Creating Open Competition in Employment

As securing employment greatly reduces recidivism rates and enhances public safety, NJISJ is committed to improving employment opportunities for individuals with criminal records.

The population of Americans facing barriers to employment due to criminal records is enormous: an estimated 65 million (or 1 in 4 adults) in the United States have a criminal record, including mere arrests.  The vast majority, even of those convicted, have never spent a day in prison.  Research has shown that after a period of law-abiding behavior individuals with criminal histories pose no greater risk of future criminality than do people without criminal histories.  Still, many employers have broad policies of refusing to consider applicants with criminal records, without any individual consideration as to the relevancy of the record to the position in question or the applicant’s subsequent, often longstanding history of good conduct and rehabilitation.

Many applications ask job candidates to disclose (by checking a box) if they have ever been convicted of a crime or, in many cases, even arrested. Frequently, answering “yes” to either question guarantees that the application will be thrown out and the candidate will not be considered at all.  The categorical rejection of all applicants with criminal records is inefficient and prevents 65 million Americans from having the opportunity to compete for work.

In response to this problem, NJISJ has taken the lead with other advocacy groups to introduce Fair Hiring (“ban the box”) legislation at both the local and state levels in New Jersey. Fair Hiring laws ensure fair employment application practices with respect to criminal history information. Criminal background inquiries are delayed until later in the hiring process, encouraging employers to focus on the current skills and qualifications of the individual, rather than automatically disqualifying an entire group. Such laws do not prevent employers from conducting background checks and do not override any existing laws placing restrictions on sensitive positions. They simply ask employers to consider the individual, weighing the criminal conviction along with other factors, including the nature and seriousness of the criminal history, the time that has elapsed, the nature of the position sought or evidence of rehabilitation.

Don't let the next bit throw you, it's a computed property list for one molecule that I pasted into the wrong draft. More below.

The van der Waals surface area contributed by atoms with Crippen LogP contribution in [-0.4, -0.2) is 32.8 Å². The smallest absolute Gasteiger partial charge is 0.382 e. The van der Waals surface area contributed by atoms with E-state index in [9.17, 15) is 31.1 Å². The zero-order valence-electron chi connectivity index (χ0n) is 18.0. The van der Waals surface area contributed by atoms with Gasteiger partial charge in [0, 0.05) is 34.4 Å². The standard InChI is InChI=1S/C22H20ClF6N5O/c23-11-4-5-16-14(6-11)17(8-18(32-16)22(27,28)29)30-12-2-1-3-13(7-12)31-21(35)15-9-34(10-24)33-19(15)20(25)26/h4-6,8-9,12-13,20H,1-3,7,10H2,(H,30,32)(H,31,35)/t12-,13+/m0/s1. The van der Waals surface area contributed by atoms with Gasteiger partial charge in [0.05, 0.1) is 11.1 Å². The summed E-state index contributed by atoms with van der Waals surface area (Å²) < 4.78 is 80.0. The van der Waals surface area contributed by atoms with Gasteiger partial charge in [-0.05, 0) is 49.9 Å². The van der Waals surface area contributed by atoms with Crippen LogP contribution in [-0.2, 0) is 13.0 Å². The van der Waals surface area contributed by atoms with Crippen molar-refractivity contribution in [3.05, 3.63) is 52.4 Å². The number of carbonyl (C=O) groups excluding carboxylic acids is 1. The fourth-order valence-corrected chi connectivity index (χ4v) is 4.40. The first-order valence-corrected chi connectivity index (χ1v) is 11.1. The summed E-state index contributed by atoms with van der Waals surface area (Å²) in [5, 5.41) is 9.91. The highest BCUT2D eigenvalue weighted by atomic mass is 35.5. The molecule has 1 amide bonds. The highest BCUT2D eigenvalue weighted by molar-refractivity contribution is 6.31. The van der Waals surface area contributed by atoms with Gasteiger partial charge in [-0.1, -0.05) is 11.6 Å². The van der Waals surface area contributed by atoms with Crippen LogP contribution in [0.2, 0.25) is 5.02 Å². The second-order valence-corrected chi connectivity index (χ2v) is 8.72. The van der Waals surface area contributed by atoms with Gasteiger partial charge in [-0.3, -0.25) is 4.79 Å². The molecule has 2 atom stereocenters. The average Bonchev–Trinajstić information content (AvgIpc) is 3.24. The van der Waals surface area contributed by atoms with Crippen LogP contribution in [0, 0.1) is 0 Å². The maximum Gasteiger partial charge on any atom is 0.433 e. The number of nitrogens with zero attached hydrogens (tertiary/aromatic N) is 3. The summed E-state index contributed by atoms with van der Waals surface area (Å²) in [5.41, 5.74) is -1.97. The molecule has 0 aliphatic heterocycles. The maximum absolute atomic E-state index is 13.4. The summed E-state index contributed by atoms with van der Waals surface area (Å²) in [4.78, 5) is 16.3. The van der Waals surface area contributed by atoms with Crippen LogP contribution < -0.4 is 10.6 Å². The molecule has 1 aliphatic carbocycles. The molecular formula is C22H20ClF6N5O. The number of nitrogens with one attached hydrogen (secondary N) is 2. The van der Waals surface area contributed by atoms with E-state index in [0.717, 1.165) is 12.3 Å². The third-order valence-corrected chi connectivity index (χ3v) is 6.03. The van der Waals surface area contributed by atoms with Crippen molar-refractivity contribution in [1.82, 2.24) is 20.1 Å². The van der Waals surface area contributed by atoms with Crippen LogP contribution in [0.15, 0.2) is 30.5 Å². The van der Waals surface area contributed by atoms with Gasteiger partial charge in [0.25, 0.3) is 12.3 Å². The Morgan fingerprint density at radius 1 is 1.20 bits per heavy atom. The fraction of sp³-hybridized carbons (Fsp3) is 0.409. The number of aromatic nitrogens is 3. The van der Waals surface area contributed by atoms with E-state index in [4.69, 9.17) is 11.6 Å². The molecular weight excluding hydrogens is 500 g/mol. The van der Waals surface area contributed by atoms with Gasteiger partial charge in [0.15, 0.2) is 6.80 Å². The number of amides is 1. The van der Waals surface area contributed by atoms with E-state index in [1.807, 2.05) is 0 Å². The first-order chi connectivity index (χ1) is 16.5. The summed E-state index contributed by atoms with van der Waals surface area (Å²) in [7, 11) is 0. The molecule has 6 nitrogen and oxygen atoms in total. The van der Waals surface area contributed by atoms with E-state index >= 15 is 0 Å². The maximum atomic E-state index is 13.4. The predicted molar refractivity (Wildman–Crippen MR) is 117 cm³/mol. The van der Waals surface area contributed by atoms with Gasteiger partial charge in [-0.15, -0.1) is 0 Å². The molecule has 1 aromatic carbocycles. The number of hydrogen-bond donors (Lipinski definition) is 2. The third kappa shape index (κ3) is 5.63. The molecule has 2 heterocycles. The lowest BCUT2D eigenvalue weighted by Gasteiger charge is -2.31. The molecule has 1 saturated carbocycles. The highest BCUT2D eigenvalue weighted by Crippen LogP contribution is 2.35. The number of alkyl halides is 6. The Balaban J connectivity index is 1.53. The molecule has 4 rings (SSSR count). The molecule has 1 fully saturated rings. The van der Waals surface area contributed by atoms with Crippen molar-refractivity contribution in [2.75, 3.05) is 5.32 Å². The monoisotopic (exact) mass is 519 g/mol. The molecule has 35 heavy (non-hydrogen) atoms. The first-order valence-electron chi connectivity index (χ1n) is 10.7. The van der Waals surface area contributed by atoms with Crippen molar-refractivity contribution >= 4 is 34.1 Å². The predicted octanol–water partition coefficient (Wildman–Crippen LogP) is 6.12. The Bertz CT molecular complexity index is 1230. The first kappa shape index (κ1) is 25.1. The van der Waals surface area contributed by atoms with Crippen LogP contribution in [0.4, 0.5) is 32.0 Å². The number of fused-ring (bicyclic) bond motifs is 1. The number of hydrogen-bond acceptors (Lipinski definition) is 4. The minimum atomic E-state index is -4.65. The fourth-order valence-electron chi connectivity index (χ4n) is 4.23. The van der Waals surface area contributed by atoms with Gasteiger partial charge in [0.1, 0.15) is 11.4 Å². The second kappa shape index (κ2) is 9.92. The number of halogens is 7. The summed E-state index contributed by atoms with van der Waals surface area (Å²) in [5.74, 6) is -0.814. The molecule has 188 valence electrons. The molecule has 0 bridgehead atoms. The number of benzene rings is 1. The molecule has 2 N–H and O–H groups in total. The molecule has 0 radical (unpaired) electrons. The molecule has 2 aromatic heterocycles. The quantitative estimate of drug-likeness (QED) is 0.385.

It will increase public safety by giving people with criminal records the opportunity to compete for jobs that will keep them productive, self-sufficient, and out of trouble. It helps employers find the best person for the job by removing the distraction of criminal records that are not relevant to the job in question.

Newark Fair Chance Ordinance

On September 19, 2012, the Newark City Council passed a “Ban the Box” ordinance written by NJISJ and sponsored by Councilman Ronald C. Rice. At its passage, the Newark Ordinance was the most comprehensive and cutting edge municipal ordinance in the nation.

New Jersey Fair Chance Statute: The Opportunity to Compete Act

On February 21, 2013, Sponsors Senator Sandra B. Cunningham and Assemblywoman Bonnie Watson Coleman (in addition to others) introduced “The Opportunity to Compete Act,” a statewide Fair Hiring bill also written by NJISJ.  Following extensive negotiations with the Legislature, business community and Christie Administration, a final version of the bill was passed by the legislature on June 26, 2014, and signed into law by Governor Christie on August 11, 2014.

The enactment of this law was the culmination of a long, hard-fought campaign that mobilized a statewide coalition of legislators, mayors, clergy, and advocates.  Delaying the inquiry into applicants’ criminal backgrounds until after the first interview will afford applicants a foot in the door to meet potential employers face to face, presenting their skills and qualifications without the mark of past mistakes clouding the employer’s first impression.  This will change the common practice of screening out anyone with a criminal record, no matter how old or minor, and allow employers to find qualified employees whom they may otherwise have overlooked.  While the final bill did not include all of the provisions for which we advocated, it is one of only six such statutes in the country applicable to both the public and private sectors and its enactment is an important step in the direction of expanding opportunities for formerly incarcerated individuals.  The Institute will continue the fight toward the next round of reforms.